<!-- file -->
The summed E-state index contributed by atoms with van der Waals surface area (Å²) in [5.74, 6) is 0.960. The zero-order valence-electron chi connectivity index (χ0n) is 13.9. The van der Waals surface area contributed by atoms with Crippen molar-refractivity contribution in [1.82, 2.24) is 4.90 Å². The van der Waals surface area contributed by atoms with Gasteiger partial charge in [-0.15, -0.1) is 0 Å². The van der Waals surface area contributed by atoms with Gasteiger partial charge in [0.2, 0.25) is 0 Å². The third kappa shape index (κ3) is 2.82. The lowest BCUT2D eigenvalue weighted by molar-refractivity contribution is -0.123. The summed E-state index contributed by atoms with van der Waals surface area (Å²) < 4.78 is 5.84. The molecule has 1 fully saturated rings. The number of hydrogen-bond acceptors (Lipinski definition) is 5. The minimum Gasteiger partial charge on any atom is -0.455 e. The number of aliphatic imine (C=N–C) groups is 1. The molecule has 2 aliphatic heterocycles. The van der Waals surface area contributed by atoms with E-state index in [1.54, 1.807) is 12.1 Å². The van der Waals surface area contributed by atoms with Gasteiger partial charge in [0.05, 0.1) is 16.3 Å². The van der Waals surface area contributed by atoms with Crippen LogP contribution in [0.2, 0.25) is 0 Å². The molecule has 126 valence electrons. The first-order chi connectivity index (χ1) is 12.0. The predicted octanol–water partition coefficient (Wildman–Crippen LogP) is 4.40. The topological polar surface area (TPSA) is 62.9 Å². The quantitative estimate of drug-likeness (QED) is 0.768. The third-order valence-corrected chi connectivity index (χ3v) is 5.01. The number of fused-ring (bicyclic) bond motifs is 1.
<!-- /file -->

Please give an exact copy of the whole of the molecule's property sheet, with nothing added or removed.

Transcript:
The summed E-state index contributed by atoms with van der Waals surface area (Å²) in [5.74, 6) is 0.960. The zero-order valence-electron chi connectivity index (χ0n) is 13.9. The van der Waals surface area contributed by atoms with Crippen molar-refractivity contribution in [1.82, 2.24) is 4.90 Å². The van der Waals surface area contributed by atoms with Gasteiger partial charge in [-0.15, -0.1) is 0 Å². The van der Waals surface area contributed by atoms with Gasteiger partial charge in [0.2, 0.25) is 0 Å². The third kappa shape index (κ3) is 2.82. The lowest BCUT2D eigenvalue weighted by molar-refractivity contribution is -0.123. The summed E-state index contributed by atoms with van der Waals surface area (Å²) < 4.78 is 5.84. The molecule has 1 fully saturated rings. The number of hydrogen-bond acceptors (Lipinski definition) is 5. The minimum Gasteiger partial charge on any atom is -0.455 e. The number of aliphatic imine (C=N–C) groups is 1. The molecule has 2 aliphatic heterocycles. The van der Waals surface area contributed by atoms with E-state index in [1.54, 1.807) is 12.1 Å². The van der Waals surface area contributed by atoms with Gasteiger partial charge in [0.05, 0.1) is 16.3 Å². The van der Waals surface area contributed by atoms with Crippen LogP contribution in [0.2, 0.25) is 0 Å². The molecule has 126 valence electrons. The first-order chi connectivity index (χ1) is 12.0. The predicted octanol–water partition coefficient (Wildman–Crippen LogP) is 4.40. The topological polar surface area (TPSA) is 62.9 Å². The quantitative estimate of drug-likeness (QED) is 0.768. The third-order valence-corrected chi connectivity index (χ3v) is 5.01. The number of fused-ring (bicyclic) bond motifs is 1.